B S Raghavan

Dealing with disruptive contrarians

B. S. Raghavan | Updated on November 15, 2017

The dictionary gives the meanings of ‘disrupt' as: break apart; rupture; throw into disorder; interrupt the normal course or unity of something ongoing. Very often, being disruptive is also taken to carry a hint of being destructive.

No wonder, therefore, the whole world sat up and rubbed its eyes when the Harvard Business School Professor Clayton M.Christenson used the phrase ‘disruptive technology' in his book The Innovator's Dilemma published in 1997.

No wonder, too, the book became best-selling and the term he coined has endured to this day. The thesis he propounded was something similar to Isaac Newton's first Law of Motion: Every object in a state of uniform motion tends to remain in that state of motion unless an external force is applied to it.

In other words, both objects and organisms are liable to get stuck in a state of inertia and it is difficult to dislodge them out of it in normal circumstances. And in the case of living organisms, inertia is also compounded by resistance to change.

Organisations too exhibit the same tendencies when it comes to systems, procedures, practices and methods. They become subject to a kind of Catch-22 situation: The fear of risks inherent in experimenting with the unfamiliar makes them continue with status quo.

But if they persist too long with what has stood them well in terms of smoothness of operations and the assured bottom line, they may allow themselves to be overtaken by new developments taking place out there, lose the market, fall by the wayside or disappear without trace.

Prof Christensen highlights this with reference to the dilemma that emergence of a new technology causes to organisations coasting along comfortably with an old one by making ‘incremental improvements' to it. Whereas disruptive innovation is “A process by which a product or service takes root initially in simple applications at the bottom of a market and relentlessly moves up the market, eventually displacing established competitors.”

MAGNIFICENT OBSESSION

Organisations, however, shy away from it because it ‘lacks refinement, often has performance problems because it is new, appeals to a limited audience, and may not yet have a proven practical application.' even though ‘products based on disruptive technologies are typically cheaper to produce, simpler, smaller, better performing, and, frequently, more convenient to use.'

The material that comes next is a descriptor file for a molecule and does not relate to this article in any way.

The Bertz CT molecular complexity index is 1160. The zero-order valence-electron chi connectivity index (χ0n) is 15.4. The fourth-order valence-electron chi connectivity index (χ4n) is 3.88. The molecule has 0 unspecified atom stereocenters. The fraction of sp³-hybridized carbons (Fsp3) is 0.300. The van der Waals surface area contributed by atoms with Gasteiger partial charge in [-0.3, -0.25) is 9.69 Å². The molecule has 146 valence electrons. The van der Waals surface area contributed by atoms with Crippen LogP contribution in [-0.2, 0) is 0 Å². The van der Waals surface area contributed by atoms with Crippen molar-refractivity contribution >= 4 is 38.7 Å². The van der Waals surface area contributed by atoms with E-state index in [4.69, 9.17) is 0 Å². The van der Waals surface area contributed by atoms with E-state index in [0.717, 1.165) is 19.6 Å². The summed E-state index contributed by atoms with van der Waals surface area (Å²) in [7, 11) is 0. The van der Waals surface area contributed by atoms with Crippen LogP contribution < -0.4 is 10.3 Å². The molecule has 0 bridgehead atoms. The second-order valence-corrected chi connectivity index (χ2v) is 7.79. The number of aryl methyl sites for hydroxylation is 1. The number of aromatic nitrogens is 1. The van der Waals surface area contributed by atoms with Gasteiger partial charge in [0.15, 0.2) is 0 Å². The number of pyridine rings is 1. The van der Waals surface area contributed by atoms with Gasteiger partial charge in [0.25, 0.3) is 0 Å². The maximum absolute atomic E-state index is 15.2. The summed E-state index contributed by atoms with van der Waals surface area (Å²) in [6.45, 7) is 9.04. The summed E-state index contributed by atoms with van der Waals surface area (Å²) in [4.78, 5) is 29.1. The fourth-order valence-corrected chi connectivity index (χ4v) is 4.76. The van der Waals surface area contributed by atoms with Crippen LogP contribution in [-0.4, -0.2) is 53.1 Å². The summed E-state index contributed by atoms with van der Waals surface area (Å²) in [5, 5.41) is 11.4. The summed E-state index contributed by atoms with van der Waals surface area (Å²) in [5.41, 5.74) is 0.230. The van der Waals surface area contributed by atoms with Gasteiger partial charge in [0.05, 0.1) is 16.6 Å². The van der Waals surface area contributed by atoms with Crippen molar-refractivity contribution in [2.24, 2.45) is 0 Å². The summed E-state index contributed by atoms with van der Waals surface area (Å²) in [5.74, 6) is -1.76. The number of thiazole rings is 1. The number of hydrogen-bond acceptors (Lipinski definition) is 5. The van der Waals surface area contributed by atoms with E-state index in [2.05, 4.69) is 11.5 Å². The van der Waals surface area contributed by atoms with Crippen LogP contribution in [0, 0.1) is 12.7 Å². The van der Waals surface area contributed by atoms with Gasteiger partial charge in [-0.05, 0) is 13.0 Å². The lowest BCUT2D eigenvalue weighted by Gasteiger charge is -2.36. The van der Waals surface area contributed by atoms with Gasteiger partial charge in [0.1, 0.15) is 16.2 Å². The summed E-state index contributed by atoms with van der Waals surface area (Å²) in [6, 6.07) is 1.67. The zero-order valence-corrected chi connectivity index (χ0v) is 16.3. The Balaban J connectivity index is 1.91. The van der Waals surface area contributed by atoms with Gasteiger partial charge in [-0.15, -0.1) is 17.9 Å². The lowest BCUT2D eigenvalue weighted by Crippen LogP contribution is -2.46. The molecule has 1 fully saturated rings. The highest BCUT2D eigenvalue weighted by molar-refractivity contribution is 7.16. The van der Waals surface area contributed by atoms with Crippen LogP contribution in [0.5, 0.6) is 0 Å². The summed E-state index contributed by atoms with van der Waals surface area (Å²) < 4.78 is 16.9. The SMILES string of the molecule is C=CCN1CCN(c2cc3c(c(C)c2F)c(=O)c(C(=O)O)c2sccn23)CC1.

If you look around, you will notice that what applies to technologies applies to human beings in organisations in any sphere of human endeavour. For, almost every organisation throws up at some point persons from within it who seek to jolt it out of the established or conventional modes of carrying out its tasks.

In their magnificent obsession with what they deem to be a good cause, they are seen to be willing to question the authority of those running the organisation, constantly nagging and pestering them, even if this leads to their being regarded as trouble makers and thorns on the flesh of decision makers.

From the point of view of those in the organisation who are happy with the even tenor of their existence, the contrarians are disruptive elements wantonly rocking the boat in order to draw attention to themselves and even, perhaps, capture positions of authority. The Indian National Congress itself provides some good examples of disruptive individuals: Subhash Chandra Bose is the earliest name readily springing to mind who proved a constant headache to Gandhi and the Congress.

Rajaji, too, could be said to have been disruptive as when he advocated acceptance of the Muslim League's demand for Pakistan, and later, started the Swatantra Party and challenged Jawaharlal Nehru.

Ms Mamata Banerji and General V.K. Singh, in their own respective ways, are ‘disruptive influences', though their self-image may be that they are working, for the good of the UPA in the first case and the Armed Forces, in the second.

The response of organisations, when faced with disruptive persons, is either to buy their silence, or resort to direct or indirect threats of punitive action. Whereas the only response that is just right is to keep an open door for them, be receptive to their ideas and accommodate them in the organisation's policies and programmes to the maximum extent possible.

Published on April 01, 2012

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